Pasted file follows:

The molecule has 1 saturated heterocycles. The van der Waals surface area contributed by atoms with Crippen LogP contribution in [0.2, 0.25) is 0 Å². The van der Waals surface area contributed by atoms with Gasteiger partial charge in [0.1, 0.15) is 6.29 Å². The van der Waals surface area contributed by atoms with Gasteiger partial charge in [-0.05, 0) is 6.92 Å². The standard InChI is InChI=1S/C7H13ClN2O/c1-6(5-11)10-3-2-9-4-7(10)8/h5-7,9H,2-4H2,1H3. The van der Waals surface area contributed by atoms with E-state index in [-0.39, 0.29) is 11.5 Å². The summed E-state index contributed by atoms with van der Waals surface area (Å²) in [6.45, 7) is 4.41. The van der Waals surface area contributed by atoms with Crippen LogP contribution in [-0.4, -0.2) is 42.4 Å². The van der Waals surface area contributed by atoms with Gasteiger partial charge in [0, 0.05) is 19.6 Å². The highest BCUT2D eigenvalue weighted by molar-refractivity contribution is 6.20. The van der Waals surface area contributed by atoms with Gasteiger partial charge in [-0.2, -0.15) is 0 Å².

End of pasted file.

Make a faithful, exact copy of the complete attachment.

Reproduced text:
The molecule has 1 saturated heterocycles. The van der Waals surface area contributed by atoms with Crippen LogP contribution in [0.2, 0.25) is 0 Å². The van der Waals surface area contributed by atoms with Gasteiger partial charge in [0.1, 0.15) is 6.29 Å². The van der Waals surface area contributed by atoms with Gasteiger partial charge in [-0.05, 0) is 6.92 Å². The standard InChI is InChI=1S/C7H13ClN2O/c1-6(5-11)10-3-2-9-4-7(10)8/h5-7,9H,2-4H2,1H3. The van der Waals surface area contributed by atoms with E-state index in [-0.39, 0.29) is 11.5 Å². The summed E-state index contributed by atoms with van der Waals surface area (Å²) in [6.45, 7) is 4.41. The van der Waals surface area contributed by atoms with Crippen LogP contribution in [-0.4, -0.2) is 42.4 Å². The van der Waals surface area contributed by atoms with Gasteiger partial charge in [0, 0.05) is 19.6 Å². The highest BCUT2D eigenvalue weighted by molar-refractivity contribution is 6.20. The van der Waals surface area contributed by atoms with Gasteiger partial charge in [-0.2, -0.15) is 0 Å².